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Facebook Is Aiming To Make Compilers Faster Using Machine Learning With CompilerGym

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  • #41
    After ruined the society Feisbuk wants also ruining the informatics, oh my...


    • #42
      Originally posted by commodore256 View Post
      Otherwise, when you trust magic that you don't know how it works, you get results like this.
      That's not cheating. It did what they asked it to. The problem was in their formulation of the problem and how they trained it.

      The same problem exists with people and even corporations. If you get their incentive structure wrong, you will be in for some nasty surprises.


      • #43
        Originally posted by spanky View Post
        So the existence of Linux in it's current state justifies corporate misdeeds?
        No, they aren't additive. They're more orthogonal, really. I just look at their technical contributions separately from whatever else the company is doing.


        • #44
          Originally posted by ddriver View Post
          Companies like that do not make open source tools as a service to humanity, they do it because the FOSS model mandates it.
          Facebook, as with a lot of these companies, gives away lots of tools & libraries that are standalone, where there's no pre-existing license or anything else forcing their hand. I'm not taking a side; just pointing out a fact.

          Originally posted by ddriver View Post
          So the notion that they'd contribute to FOSS because that's what the "good guys" are doing is foolish on its face, a few useful tools doesn't come even close to redeeming them.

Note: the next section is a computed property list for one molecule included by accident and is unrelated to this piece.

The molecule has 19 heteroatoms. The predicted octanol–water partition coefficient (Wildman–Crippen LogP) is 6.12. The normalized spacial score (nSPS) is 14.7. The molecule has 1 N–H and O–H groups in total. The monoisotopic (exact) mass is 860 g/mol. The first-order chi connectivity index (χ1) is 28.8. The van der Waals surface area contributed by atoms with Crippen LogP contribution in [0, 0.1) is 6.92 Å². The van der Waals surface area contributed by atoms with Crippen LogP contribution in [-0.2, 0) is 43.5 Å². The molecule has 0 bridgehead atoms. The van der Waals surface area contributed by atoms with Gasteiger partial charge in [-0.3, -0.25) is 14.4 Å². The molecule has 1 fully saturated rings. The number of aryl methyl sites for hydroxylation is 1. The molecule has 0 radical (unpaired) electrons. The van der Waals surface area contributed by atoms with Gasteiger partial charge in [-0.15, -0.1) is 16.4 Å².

Who is even making that argument, here? I assume the reasons they voluntarily release FOSS are: due to pressure by their own developers, to attract more developers, and in hopes of getting free testing & bugfixes from the community. If they can also win some good PR, that just icing on the cake.


          • #45
            Originally posted by bregma View Post
            The order of optimization passes is strictly dependent. Changing them could possibly result in no optimization or could result in a semantic change in the generated program. The first is harmless, the second is catastrophic.
            Is there a well-understood and formalizable set of constraints that would prevent the second? If so, then it seems the AI-driven compiler tunings could be prevented from generating invalid code (assuming no internal bugs in the compiler... hey, I can dream!)